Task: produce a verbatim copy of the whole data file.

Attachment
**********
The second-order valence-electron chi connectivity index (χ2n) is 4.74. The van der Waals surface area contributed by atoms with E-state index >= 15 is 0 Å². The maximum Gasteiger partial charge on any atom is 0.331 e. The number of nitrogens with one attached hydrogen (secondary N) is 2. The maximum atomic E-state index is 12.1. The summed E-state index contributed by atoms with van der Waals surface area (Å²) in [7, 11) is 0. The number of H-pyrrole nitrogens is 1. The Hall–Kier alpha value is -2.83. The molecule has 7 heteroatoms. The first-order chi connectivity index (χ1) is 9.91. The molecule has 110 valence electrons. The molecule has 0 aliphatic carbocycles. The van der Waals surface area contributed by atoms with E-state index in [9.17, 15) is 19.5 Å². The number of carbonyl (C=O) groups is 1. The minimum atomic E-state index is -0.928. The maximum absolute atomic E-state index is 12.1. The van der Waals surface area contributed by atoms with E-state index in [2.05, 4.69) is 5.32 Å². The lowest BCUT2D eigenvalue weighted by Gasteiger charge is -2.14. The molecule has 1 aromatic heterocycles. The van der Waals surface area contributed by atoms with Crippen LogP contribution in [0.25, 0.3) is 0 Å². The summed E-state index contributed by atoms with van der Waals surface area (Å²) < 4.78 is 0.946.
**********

The second-order valence-electron chi connectivity index (χ2n) is 4.74. The van der Waals surface area contributed by atoms with E-state index >= 15 is 0 Å². The maximum Gasteiger partial charge on any atom is 0.331 e. The number of nitrogens with one attached hydrogen (secondary N) is 2. The maximum atomic E-state index is 12.1. The summed E-state index contributed by atoms with van der Waals surface area (Å²) in [7, 11) is 0. The number of H-pyrrole nitrogens is 1. The Hall–Kier alpha value is -2.83. The molecule has 7 heteroatoms. The first-order chi connectivity index (χ1) is 9.91. The molecule has 110 valence electrons. The molecule has 0 aliphatic carbocycles. The van der Waals surface area contributed by atoms with E-state index in [9.17, 15) is 19.5 Å². The number of carbonyl (C=O) groups is 1. The minimum atomic E-state index is -0.928. The maximum absolute atomic E-state index is 12.1. The van der Waals surface area contributed by atoms with E-state index in [2.05, 4.69) is 5.32 Å². The lowest BCUT2D eigenvalue weighted by Gasteiger charge is -2.14. The molecule has 1 aromatic heterocycles. The van der Waals surface area contributed by atoms with Crippen LogP contribution in [0.25, 0.3) is 0 Å². The summed E-state index contributed by atoms with van der Waals surface area (Å²) < 4.78 is 0.946.